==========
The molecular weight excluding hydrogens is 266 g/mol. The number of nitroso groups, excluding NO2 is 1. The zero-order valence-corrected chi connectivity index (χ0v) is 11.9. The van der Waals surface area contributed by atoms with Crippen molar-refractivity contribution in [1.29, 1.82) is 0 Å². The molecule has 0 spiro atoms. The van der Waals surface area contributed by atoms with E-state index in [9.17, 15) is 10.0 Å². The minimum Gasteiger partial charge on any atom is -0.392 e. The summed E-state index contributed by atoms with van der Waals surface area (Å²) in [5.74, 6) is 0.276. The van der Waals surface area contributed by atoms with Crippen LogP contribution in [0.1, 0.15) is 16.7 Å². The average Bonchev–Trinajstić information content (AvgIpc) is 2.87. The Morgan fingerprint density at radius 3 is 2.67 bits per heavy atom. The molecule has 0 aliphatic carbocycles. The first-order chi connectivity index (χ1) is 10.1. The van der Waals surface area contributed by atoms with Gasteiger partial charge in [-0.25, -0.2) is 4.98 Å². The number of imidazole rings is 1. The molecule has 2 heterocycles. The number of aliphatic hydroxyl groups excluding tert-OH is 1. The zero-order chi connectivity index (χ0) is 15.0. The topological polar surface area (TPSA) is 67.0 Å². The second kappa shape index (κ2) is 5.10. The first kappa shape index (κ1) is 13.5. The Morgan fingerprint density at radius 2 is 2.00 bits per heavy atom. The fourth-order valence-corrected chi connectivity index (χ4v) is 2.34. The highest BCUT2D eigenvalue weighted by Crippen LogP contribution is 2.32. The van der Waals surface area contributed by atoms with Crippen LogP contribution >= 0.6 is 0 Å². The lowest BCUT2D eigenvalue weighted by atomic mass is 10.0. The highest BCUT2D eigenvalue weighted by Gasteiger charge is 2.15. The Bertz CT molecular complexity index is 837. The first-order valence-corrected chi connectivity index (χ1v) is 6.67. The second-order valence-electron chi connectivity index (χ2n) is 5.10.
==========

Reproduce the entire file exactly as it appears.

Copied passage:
The molecular weight excluding hydrogens is 266 g/mol. The number of nitroso groups, excluding NO2 is 1. The zero-order valence-corrected chi connectivity index (χ0v) is 11.9. The van der Waals surface area contributed by atoms with Crippen molar-refractivity contribution in [1.29, 1.82) is 0 Å². The molecule has 0 spiro atoms. The van der Waals surface area contributed by atoms with E-state index in [9.17, 15) is 10.0 Å². The minimum Gasteiger partial charge on any atom is -0.392 e. The summed E-state index contributed by atoms with van der Waals surface area (Å²) in [5.74, 6) is 0.276. The van der Waals surface area contributed by atoms with Crippen LogP contribution in [0.1, 0.15) is 16.7 Å². The average Bonchev–Trinajstić information content (AvgIpc) is 2.87. The Morgan fingerprint density at radius 3 is 2.67 bits per heavy atom. The molecule has 0 aliphatic carbocycles. The first-order chi connectivity index (χ1) is 10.1. The van der Waals surface area contributed by atoms with Gasteiger partial charge in [-0.25, -0.2) is 4.98 Å². The number of imidazole rings is 1. The molecule has 2 heterocycles. The number of aliphatic hydroxyl groups excluding tert-OH is 1. The zero-order chi connectivity index (χ0) is 15.0. The topological polar surface area (TPSA) is 67.0 Å². The second kappa shape index (κ2) is 5.10. The first kappa shape index (κ1) is 13.5. The Morgan fingerprint density at radius 2 is 2.00 bits per heavy atom. The fourth-order valence-corrected chi connectivity index (χ4v) is 2.34. The highest BCUT2D eigenvalue weighted by Crippen LogP contribution is 2.32. The van der Waals surface area contributed by atoms with Crippen LogP contribution >= 0.6 is 0 Å². The lowest BCUT2D eigenvalue weighted by atomic mass is 10.0. The highest BCUT2D eigenvalue weighted by Gasteiger charge is 2.15. The Bertz CT molecular complexity index is 837. The first-order valence-corrected chi connectivity index (χ1v) is 6.67. The second-order valence-electron chi connectivity index (χ2n) is 5.10.